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At Neuchâtel Junior College, students live with a host family in the Swiss town of Neuchâtel and are able to travel, learn, play and develop leadership skills.NEUCHÂTEL JUNIOR COLLEGE

Private schools today are helping to foster the leaders of tomorrow, developing and nurturing in students the skills needed to tackle some of the biggest problems facing our world.

Learning now is not just about the curriculum; it’s about developing the whole student and equipping them with the leadership qualities they need to succeed in life. Whether it’s a pandemic, or climate change, or Black Lives Matter, or Truth and Reconciliation, Canada, like the rest of the world, needs a next generation of leaders to navigate through these challenges and others.

“Independent schools like ours are helping to foster the leaders of tomorrow by providing unique opportunities that help develop ethical, culturally competent leaders,” says Nancy Richards, head of school at St. Mildred’s-Lightbourn School in Oakville, Ont. “A private school experience provides robust programming and an all-girls learning environment like ours creates space for students to build their confidence, find their passions, achieve excellence in whatever path they choose by equipping them with the skills, competencies, character and leadership traits needed to thrive in an ever-evolving, increasingly interconnected and interdependent world.”

The school’s Global Citizenship program in particular fosters the individual development of key life competencies and personal characteristics that empower students to thrive as global citizens.

“We are educating our students to understand that leadership is about service and caring, not power. When students see their leadership roles in this way, they immediately look to draw on attributes such as empathy, compassion and understanding to be good leaders,” Richards says.

Here’s a look at what some private schools are doing to develop leadership skills in students and why it’s such an important focus.

The Linden School

Tara Silver, principal of The Linden School in Toronto, says the school likes to take a collaborative leadership approach with students.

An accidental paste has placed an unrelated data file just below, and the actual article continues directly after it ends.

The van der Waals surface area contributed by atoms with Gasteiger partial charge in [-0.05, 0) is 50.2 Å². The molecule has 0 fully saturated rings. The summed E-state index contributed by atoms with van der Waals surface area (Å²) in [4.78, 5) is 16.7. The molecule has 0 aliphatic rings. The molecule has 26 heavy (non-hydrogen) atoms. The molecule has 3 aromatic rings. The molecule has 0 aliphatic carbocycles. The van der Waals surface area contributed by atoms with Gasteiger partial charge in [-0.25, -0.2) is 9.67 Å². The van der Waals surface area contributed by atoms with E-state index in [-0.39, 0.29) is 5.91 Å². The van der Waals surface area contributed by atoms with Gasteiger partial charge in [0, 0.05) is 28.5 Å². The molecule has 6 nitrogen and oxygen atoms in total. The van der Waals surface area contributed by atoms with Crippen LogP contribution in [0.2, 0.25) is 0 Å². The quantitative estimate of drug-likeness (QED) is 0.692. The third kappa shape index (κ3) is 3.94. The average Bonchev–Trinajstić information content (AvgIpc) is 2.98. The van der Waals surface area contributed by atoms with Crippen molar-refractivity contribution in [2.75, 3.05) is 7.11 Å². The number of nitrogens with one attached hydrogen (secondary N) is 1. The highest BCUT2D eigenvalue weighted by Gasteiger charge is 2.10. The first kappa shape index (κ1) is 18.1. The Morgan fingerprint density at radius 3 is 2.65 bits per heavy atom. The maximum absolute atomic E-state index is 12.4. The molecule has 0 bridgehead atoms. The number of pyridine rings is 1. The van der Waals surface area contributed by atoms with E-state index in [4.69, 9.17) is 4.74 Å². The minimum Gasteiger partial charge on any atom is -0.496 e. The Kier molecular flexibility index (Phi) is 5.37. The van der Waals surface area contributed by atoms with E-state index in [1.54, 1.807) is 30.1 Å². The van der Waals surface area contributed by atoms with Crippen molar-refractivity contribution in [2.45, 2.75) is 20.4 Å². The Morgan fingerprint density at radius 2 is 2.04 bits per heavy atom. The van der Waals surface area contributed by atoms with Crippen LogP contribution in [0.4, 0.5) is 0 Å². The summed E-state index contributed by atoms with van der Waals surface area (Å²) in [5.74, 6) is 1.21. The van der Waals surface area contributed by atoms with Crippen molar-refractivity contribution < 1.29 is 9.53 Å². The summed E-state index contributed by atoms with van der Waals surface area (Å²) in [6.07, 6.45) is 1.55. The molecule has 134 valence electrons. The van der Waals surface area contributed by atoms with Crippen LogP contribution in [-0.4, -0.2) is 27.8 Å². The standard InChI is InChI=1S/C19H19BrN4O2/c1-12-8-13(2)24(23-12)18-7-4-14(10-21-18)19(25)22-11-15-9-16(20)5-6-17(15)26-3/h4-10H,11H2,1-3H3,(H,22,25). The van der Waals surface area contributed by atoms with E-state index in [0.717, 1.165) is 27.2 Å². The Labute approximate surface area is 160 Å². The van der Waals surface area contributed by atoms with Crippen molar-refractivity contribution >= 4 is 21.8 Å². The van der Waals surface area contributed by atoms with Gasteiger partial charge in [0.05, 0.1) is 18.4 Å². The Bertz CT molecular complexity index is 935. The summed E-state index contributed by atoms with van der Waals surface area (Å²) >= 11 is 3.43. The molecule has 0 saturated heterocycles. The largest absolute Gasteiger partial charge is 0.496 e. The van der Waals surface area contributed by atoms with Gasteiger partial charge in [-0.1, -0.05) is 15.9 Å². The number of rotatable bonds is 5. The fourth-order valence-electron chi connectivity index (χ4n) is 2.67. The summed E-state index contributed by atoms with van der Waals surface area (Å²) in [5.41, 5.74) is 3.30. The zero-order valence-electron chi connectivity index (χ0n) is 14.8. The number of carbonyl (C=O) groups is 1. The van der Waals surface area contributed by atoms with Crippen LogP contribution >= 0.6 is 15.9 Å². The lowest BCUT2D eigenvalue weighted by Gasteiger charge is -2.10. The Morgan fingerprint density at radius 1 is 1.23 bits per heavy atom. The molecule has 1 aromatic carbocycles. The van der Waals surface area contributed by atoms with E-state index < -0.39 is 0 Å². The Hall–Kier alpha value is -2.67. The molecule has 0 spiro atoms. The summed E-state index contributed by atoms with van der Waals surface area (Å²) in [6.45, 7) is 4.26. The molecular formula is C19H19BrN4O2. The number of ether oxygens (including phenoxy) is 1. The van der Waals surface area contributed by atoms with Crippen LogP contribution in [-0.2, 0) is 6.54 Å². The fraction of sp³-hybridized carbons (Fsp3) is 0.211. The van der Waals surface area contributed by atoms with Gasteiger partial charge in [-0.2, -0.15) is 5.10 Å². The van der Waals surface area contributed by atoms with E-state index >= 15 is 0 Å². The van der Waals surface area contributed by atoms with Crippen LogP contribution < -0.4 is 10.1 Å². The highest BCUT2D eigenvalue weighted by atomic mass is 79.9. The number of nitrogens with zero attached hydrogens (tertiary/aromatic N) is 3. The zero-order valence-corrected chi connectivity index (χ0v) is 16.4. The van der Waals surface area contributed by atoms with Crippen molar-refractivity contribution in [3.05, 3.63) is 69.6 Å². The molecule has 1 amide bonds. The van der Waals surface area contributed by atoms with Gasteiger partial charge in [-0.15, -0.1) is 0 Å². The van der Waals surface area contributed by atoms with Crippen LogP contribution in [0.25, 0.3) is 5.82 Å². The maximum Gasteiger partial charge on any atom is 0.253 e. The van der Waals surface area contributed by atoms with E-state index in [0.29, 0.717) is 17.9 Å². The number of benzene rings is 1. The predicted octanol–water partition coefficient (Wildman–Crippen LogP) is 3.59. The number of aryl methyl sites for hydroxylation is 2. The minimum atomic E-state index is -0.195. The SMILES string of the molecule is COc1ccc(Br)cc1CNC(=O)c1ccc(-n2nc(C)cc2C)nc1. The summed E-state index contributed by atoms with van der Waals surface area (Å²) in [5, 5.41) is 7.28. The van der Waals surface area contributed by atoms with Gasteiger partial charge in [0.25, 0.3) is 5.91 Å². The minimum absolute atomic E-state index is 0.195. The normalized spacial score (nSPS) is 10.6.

“We do a lot of group project work, collaborative inquiry on the academic side of things,” she says, adding that it gives students with a range of different personality styles or perhaps learning challenges the opportunity to showcase their individual leadership skills. “Leadership can be introverted, extroverted. It can have students on the autism spectrum who can also have a chance to purport ideas that they want.”

Social justice is a focus that informs community activism. These connections extend beyond Linden’s walls into the greater community. The curriculum has a strong emphasis on incorporating gender, equity and diversity issues into class work, field trips and school activities.

MacLachlan College

Michael Piening, head of school at MacLachlan College in Oakville, Ont., says leadership skills are developed in students in the early stages of their education. “The students are really encouraged to ask questions that then drive their own learning,” he says. “Not only will they ask the questions but they’ll do the research to come up with the answers.

“And those are really skills that you want in any leader. They’re not just going to sit back and wait. They’re going to be proactive in their learning and that’s a concept that starts really young with us at MacLachlan and carries right through the program.”

In the upper grades, the school is a participant in Round Square, an international network of 200 like-minded schools in 50 countries that connect and collaborate to offer world-class programs and experiences that develop global competence, character and confidence in students.

Rothesay Netherwood School

Paul McLellan, head of school at Rothesay Netherwood School in New Brunswick, says leadership is a result of academic vigour as well as programs that support and challenge students, and a value system of character, courage, creativity and community.

“We start with every student wherever they are when they arrive. … We want them to become more self-aware. We want them to understand their strengths and weaknesses. We want them to celebrate their strengths and we want them to work on their weaknesses to become a better version of themselves,” says McLellan.

“I feel pretty strongly that any kid can make a difference if they’re given the right tools and the right opportunities. There are so many different ways to make a difference and make an impact on a community that there really is an opportunity for every kid. That could be in the arts, it could be in sports, it could be in community service, it could be in public speaking,” he says.

At the school, a committee called RISE (Resist Injustice Seek Equality) is a student group that discusses global issues like Black Lives Matter, anti-Asian acts and gender inequality.